My limited understanding is that unless they are paying market rent it is still classed as their asset, and they will need to use the equity to finance care should it become necessary they can't just give their wealth away to avoid fees or to qualify for benefits. I'd suggest posting on the Motley Fool forums for more expert views - that's where I've read about it.
     
  5. harsh-but-fair

    harsh-but-fair Senior commenter

    i think you are right there, yoy
     
  6. I agree - having just spent a bit of time on google and age concern. It seems that transferring your house does not work. It counts as deliberately depriving yourself in order to gain assistance from the state.
    The Age Concern website is particularly good; there are quite a few easy to understand factsheets. I did not realise that even extravagant living and expensive holidays can count as "deliberate deprivation".
    I do have another question: they are also the main beneficiaries of a will, made by a person who died intestate, so the money was not left to them specifically. They don't want the money (quite a bit) and are giving almost all of it away. I am wondering if this would count as "deliberate deprivation".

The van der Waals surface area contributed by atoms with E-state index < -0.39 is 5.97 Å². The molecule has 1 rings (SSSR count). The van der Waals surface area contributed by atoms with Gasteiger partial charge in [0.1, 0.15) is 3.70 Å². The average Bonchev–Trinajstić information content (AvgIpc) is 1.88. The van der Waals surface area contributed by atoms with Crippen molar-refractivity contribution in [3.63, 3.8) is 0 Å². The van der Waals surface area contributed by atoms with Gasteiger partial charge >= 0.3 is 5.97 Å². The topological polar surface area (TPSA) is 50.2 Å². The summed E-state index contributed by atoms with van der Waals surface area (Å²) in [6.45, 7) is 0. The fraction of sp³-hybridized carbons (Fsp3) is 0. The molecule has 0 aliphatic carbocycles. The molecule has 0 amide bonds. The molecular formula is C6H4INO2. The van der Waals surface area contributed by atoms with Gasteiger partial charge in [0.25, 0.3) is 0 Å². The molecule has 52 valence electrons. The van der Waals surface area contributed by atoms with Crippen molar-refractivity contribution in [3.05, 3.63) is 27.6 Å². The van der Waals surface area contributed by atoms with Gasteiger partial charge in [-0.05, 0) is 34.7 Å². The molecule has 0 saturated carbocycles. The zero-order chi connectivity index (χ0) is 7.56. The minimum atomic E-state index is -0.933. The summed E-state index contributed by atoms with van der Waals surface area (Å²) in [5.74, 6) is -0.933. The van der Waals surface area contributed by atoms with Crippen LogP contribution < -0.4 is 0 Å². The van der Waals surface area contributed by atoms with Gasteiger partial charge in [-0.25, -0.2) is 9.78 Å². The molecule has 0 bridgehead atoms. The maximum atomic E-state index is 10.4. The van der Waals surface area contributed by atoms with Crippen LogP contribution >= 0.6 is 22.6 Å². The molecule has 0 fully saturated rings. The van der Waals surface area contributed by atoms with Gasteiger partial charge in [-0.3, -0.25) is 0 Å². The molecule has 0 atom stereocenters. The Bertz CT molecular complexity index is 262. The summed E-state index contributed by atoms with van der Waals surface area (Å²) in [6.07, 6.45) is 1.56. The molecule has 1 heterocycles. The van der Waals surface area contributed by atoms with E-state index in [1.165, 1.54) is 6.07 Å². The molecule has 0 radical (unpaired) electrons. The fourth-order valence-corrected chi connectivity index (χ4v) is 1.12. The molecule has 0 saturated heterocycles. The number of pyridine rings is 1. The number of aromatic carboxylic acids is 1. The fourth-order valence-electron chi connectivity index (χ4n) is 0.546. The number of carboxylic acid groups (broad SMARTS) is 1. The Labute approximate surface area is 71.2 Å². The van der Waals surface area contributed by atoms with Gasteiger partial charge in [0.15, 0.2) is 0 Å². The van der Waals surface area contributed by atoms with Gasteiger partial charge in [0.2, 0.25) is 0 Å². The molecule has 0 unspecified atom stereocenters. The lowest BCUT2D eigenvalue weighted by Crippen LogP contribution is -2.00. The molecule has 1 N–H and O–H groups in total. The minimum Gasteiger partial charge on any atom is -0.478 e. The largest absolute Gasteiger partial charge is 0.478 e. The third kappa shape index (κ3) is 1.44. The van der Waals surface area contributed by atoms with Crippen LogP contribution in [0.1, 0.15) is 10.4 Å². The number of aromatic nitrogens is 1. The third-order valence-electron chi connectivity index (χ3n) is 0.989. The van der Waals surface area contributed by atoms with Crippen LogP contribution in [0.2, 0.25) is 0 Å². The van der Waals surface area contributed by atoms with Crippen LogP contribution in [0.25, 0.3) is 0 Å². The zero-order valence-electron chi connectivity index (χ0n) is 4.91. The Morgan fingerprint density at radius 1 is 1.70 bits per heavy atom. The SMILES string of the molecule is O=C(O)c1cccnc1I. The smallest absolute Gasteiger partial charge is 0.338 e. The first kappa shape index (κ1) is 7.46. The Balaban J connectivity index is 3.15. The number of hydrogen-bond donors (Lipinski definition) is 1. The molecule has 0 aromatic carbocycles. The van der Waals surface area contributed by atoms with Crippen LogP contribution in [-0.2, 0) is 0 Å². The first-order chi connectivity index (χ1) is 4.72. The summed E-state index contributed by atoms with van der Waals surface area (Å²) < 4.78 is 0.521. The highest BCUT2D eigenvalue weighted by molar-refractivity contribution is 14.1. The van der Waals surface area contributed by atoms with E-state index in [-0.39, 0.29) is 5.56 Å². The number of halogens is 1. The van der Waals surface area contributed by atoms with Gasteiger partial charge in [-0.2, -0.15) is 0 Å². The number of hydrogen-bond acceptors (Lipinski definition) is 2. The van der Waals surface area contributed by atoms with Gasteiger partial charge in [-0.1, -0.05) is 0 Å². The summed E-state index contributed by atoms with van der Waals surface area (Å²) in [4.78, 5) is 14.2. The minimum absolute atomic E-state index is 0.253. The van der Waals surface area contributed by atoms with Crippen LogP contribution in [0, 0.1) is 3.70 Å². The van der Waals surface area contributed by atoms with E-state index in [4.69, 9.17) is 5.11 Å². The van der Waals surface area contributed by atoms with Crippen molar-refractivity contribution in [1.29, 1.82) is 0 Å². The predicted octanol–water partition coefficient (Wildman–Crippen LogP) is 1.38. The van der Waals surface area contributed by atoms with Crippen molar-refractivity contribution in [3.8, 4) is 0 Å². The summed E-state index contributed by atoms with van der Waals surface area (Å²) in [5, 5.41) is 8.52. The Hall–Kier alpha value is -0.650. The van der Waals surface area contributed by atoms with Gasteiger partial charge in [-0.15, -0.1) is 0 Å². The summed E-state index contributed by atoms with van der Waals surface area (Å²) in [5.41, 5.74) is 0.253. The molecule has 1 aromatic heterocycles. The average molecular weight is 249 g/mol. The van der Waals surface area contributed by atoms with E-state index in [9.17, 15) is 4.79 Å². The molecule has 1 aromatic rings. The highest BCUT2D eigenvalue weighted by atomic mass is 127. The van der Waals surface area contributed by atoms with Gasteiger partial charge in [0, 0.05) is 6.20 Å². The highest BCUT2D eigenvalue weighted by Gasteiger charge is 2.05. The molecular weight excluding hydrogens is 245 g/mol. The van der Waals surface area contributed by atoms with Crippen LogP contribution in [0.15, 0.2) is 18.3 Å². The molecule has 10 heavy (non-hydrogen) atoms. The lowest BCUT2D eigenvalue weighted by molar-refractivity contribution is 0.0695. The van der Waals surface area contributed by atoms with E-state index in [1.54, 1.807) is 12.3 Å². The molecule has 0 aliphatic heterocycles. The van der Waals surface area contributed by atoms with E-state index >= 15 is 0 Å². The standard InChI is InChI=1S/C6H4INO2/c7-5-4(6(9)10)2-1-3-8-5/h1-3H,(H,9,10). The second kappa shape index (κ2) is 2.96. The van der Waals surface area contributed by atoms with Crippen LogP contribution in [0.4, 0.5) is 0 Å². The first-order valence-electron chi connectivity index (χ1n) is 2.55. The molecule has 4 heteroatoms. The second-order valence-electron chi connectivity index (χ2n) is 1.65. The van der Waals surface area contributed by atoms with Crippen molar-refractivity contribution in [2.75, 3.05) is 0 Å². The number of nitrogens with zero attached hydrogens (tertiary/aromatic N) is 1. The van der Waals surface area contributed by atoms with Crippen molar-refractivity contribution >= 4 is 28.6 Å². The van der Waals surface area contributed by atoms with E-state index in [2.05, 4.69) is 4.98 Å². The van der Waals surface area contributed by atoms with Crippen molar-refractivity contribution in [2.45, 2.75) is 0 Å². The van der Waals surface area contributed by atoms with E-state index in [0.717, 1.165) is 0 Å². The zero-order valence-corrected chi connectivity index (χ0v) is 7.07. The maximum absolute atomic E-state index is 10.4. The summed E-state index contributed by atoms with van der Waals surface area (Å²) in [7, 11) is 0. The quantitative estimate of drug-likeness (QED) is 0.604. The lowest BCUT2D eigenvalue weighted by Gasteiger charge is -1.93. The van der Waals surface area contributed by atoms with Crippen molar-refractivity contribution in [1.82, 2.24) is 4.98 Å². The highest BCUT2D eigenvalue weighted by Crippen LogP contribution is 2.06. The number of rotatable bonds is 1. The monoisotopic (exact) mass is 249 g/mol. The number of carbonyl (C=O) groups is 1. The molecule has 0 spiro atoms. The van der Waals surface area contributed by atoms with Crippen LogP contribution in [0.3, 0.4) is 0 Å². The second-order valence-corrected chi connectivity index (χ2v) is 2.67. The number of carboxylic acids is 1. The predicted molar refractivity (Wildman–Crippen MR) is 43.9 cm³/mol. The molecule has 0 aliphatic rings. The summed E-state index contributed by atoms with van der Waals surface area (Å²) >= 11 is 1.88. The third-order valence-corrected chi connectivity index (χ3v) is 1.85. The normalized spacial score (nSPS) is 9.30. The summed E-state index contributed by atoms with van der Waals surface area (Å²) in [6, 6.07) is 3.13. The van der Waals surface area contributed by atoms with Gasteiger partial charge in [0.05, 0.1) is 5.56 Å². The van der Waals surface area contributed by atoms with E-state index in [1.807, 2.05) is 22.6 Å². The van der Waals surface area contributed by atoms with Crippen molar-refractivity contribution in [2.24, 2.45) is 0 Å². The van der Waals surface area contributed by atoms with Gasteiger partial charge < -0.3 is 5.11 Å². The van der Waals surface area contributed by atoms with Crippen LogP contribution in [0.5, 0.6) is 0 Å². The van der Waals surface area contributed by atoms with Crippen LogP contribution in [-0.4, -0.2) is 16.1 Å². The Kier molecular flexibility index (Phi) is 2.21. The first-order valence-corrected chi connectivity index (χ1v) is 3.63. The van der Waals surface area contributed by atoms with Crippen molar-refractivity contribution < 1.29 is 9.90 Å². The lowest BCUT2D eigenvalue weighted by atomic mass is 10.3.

7. harsh-but-fair

    harsh-but-fair Senior commenter

    eh?
     
  8. The person died without a will and they are next of kin, so it all goes to them by probate.
     
  9. We looked into this someears ago and didn't do it (that is, my parents didn't sign the house over). There are many complications.
    First of all your parents must both survive you by 7 years to avoid taxation.
    Secondly you need to make provision for your parents in the unlikely situation of you and your siblings pre-deceasing your parents.
    Thirdly, and this is the most likely scenario, test cases in court have succeeded when local authorities have taken people to court to gain access to the money in the property to pay for care home fees, even when the house was signed over well before the person in question needed to go into a home. In the eyes of the law if a home is signed over and in later years the previous owner (now 'tenant') has to pay for care home fees it is considered the asset has been signed over in avoidance of care home fees.
    It's not fair. If you have worked hard all your life, claimed no benefits, paid all your taxes and own your home you are basically f c u k e d when YOU need help.